Technological change and innovation in UK energy market – how might it be impacted by the price cap?

Philip O’Donnell; Which?


With the publication of the Domestic Gas & Electricity (Tariff Cap) Bill, the UK Government is committed to introducing a temporary price cap on Standard Variable Tariffs (SVTs) and other default tariffs. There are a wide range of views about what this could mean for both consumers and energy companies.

As the largest consumer organisation in the UK, Which? is concerned that the energy market is not delivering good outcomes for the majority of consumers. We understand the reasoning behind the introduction of a price cap in the energy market, but are concerned about the potential unintended consequences which may result from its implementation.

There is a great deal of anticipation – within Government, Ofgem and industry – around the potential for technological change to transform the energy market in the near future. We believe that facilitating innovation, within a truly competitive market framework, can help to realise the best outcomes for consumers. The longer-term objective for the price cap must be a successful transition to an energy market where consumers fully benefit from innovation and technological progress in the sector.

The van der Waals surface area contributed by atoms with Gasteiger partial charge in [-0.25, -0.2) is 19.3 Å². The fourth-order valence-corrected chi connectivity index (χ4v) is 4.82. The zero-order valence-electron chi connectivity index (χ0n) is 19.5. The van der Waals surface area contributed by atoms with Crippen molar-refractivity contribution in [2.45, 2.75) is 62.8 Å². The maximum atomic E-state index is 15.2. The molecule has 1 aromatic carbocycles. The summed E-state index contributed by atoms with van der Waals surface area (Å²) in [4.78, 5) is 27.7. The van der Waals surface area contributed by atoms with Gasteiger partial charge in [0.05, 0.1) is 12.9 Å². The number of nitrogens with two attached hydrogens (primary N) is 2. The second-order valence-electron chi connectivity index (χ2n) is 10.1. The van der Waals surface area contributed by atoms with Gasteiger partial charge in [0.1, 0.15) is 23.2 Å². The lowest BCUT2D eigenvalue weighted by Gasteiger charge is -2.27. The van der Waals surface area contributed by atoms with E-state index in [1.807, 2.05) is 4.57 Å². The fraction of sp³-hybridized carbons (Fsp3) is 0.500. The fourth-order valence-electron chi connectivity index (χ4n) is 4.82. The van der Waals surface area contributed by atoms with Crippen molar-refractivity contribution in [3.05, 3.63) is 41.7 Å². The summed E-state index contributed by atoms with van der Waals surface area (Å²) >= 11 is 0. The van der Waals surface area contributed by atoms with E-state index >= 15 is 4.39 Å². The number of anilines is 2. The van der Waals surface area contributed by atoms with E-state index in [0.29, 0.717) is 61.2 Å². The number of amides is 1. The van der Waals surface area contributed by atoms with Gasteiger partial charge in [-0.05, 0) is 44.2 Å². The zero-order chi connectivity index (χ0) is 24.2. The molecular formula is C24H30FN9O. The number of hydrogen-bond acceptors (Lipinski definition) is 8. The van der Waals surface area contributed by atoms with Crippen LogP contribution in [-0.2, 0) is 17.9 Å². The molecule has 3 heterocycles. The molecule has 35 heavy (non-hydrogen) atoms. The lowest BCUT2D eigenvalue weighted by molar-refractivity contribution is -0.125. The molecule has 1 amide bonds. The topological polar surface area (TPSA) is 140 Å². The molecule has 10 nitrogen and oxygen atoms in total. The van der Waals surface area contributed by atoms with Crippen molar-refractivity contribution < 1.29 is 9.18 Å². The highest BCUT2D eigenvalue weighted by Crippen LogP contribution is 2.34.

Therefore, we have commissioned external research to provide an assessment of the key innovations and technological changes within the energy sector and how these may be impacted by the price cap, both now and over the next decade. This research obviously ties very closely to the central theme of the conference (‘Consumers at the heart of the energy system’), as well as the second theme ‘New technologies and services’. Therefore, we think it would make a very suitable presentation topic at this year’s conference.

We propose to present the findings of this paper at the conference, which we will use to inform our response to the planned Ofgem consultation on implementation of the price cap. In addition, we are currently planning some related work, around the interaction of smart-enabled technology and digitisation of consumer data, which will hope to have some preliminary results from to help supplement this above topic.


We have engaged Cornwall Insights to undertake this work, which will be taking place over the next couple of months. This will involve:

an extensive review of the current regulatory framework, and how this supports and incentivises innovation throughout the energy sector;

primary and secondary research to assess current and/or planned innovations and technological changes in the energy market, focusing on those most likely to deliver the greatest benefits to consumers, and

a comparative analysis of other sectors and countries, to gather evidence on the interaction between price cap regulation and innovation.

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